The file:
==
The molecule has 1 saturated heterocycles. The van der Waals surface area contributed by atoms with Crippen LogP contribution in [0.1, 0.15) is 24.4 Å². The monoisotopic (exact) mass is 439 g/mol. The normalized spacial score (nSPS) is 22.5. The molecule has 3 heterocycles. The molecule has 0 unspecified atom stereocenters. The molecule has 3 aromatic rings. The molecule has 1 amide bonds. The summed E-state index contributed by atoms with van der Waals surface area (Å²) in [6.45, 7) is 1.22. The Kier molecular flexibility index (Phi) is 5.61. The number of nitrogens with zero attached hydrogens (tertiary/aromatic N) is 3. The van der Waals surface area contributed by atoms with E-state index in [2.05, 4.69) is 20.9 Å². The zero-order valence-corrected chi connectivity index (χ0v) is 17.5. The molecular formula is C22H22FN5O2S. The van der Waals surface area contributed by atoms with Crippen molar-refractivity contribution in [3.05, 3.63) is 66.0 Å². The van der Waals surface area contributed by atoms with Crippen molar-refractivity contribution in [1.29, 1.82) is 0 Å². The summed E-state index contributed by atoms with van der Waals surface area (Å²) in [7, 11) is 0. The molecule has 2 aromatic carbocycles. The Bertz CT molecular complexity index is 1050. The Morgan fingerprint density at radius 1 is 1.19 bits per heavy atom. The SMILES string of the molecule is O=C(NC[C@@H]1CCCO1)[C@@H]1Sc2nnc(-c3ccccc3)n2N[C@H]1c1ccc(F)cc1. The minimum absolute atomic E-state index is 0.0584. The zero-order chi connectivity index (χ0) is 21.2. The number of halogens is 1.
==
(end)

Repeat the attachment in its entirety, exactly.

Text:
The molecule has 1 saturated heterocycles. The van der Waals surface area contributed by atoms with Crippen LogP contribution in [0.1, 0.15) is 24.4 Å². The monoisotopic (exact) mass is 439 g/mol. The normalized spacial score (nSPS) is 22.5. The molecule has 3 heterocycles. The molecule has 0 unspecified atom stereocenters. The molecule has 3 aromatic rings. The molecule has 1 amide bonds. The summed E-state index contributed by atoms with van der Waals surface area (Å²) in [6.45, 7) is 1.22. The Kier molecular flexibility index (Phi) is 5.61. The number of nitrogens with zero attached hydrogens (tertiary/aromatic N) is 3. The van der Waals surface area contributed by atoms with E-state index in [2.05, 4.69) is 20.9 Å². The zero-order valence-corrected chi connectivity index (χ0v) is 17.5. The molecular formula is C22H22FN5O2S. The van der Waals surface area contributed by atoms with Crippen molar-refractivity contribution in [3.05, 3.63) is 66.0 Å². The van der Waals surface area contributed by atoms with Crippen molar-refractivity contribution in [1.29, 1.82) is 0 Å². The summed E-state index contributed by atoms with van der Waals surface area (Å²) in [7, 11) is 0. The molecule has 2 aromatic carbocycles. The Bertz CT molecular complexity index is 1050. The Morgan fingerprint density at radius 1 is 1.19 bits per heavy atom. The SMILES string of the molecule is O=C(NC[C@@H]1CCCO1)[C@@H]1Sc2nnc(-c3ccccc3)n2N[C@H]1c1ccc(F)cc1. The minimum absolute atomic E-state index is 0.0584. The zero-order chi connectivity index (χ0) is 21.2. The number of halogens is 1.